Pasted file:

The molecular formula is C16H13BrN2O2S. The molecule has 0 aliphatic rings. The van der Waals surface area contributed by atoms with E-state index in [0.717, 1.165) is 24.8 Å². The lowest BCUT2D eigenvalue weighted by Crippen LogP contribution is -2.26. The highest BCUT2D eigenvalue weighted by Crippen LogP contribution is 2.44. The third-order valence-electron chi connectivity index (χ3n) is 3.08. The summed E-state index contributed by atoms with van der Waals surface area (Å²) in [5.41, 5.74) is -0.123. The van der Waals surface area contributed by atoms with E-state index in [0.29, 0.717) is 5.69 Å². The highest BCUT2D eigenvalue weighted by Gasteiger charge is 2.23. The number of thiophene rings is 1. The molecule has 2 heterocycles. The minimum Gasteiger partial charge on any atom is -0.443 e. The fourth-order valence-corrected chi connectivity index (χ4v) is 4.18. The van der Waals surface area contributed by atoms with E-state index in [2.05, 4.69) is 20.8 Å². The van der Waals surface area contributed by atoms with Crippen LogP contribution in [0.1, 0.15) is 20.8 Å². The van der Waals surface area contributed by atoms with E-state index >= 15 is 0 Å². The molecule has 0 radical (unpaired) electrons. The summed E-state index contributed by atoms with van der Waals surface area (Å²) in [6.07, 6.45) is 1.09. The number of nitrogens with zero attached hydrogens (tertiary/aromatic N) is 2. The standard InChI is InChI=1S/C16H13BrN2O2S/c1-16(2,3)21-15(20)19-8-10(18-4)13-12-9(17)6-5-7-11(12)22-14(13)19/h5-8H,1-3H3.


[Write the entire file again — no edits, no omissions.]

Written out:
The molecular formula is C16H13BrN2O2S. The molecule has 0 aliphatic rings. The van der Waals surface area contributed by atoms with E-state index in [0.717, 1.165) is 24.8 Å². The lowest BCUT2D eigenvalue weighted by Crippen LogP contribution is -2.26. The highest BCUT2D eigenvalue weighted by Crippen LogP contribution is 2.44. The third-order valence-electron chi connectivity index (χ3n) is 3.08. The summed E-state index contributed by atoms with van der Waals surface area (Å²) in [5.41, 5.74) is -0.123. The van der Waals surface area contributed by atoms with E-state index in [0.29, 0.717) is 5.69 Å². The highest BCUT2D eigenvalue weighted by Gasteiger charge is 2.23. The number of thiophene rings is 1. The molecule has 2 heterocycles. The minimum Gasteiger partial charge on any atom is -0.443 e. The fourth-order valence-corrected chi connectivity index (χ4v) is 4.18. The van der Waals surface area contributed by atoms with E-state index in [2.05, 4.69) is 20.8 Å². The van der Waals surface area contributed by atoms with Crippen LogP contribution in [0.1, 0.15) is 20.8 Å². The van der Waals surface area contributed by atoms with E-state index >= 15 is 0 Å². The molecule has 0 radical (unpaired) electrons. The summed E-state index contributed by atoms with van der Waals surface area (Å²) in [6.07, 6.45) is 1.09. The number of nitrogens with zero attached hydrogens (tertiary/aromatic N) is 2. The standard InChI is InChI=1S/C16H13BrN2O2S/c1-16(2,3)21-15(20)19-8-10(18-4)13-12-9(17)6-5-7-11(12)22-14(13)19/h5-8H,1-3H3.